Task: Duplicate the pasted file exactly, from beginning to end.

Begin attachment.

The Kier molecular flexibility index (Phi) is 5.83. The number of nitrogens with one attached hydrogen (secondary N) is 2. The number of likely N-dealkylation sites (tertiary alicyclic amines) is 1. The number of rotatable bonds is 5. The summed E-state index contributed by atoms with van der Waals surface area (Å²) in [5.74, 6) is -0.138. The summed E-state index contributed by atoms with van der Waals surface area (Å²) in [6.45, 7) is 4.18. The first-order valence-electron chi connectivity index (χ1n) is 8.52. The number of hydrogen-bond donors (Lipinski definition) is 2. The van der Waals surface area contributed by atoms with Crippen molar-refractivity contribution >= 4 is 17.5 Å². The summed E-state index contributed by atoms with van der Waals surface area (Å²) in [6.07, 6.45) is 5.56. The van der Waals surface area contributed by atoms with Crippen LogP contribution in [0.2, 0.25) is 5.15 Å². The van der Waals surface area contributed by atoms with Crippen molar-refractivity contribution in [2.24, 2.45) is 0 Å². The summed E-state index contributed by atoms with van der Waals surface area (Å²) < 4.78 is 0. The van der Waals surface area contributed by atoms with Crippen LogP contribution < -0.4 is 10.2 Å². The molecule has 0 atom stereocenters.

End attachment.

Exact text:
The Kier molecular flexibility index (Phi) is 5.83. The number of nitrogens with one attached hydrogen (secondary N) is 2. The number of likely N-dealkylation sites (tertiary alicyclic amines) is 1. The number of rotatable bonds is 5. The summed E-state index contributed by atoms with van der Waals surface area (Å²) in [5.74, 6) is -0.138. The summed E-state index contributed by atoms with van der Waals surface area (Å²) in [6.45, 7) is 4.18. The first-order valence-electron chi connectivity index (χ1n) is 8.52. The number of hydrogen-bond donors (Lipinski definition) is 2. The van der Waals surface area contributed by atoms with Crippen molar-refractivity contribution >= 4 is 17.5 Å². The summed E-state index contributed by atoms with van der Waals surface area (Å²) in [6.07, 6.45) is 5.56. The van der Waals surface area contributed by atoms with Crippen LogP contribution in [0.2, 0.25) is 5.15 Å². The van der Waals surface area contributed by atoms with Crippen molar-refractivity contribution in [2.24, 2.45) is 0 Å². The summed E-state index contributed by atoms with van der Waals surface area (Å²) < 4.78 is 0. The van der Waals surface area contributed by atoms with Crippen LogP contribution < -0.4 is 10.2 Å². The molecule has 0 atom stereocenters.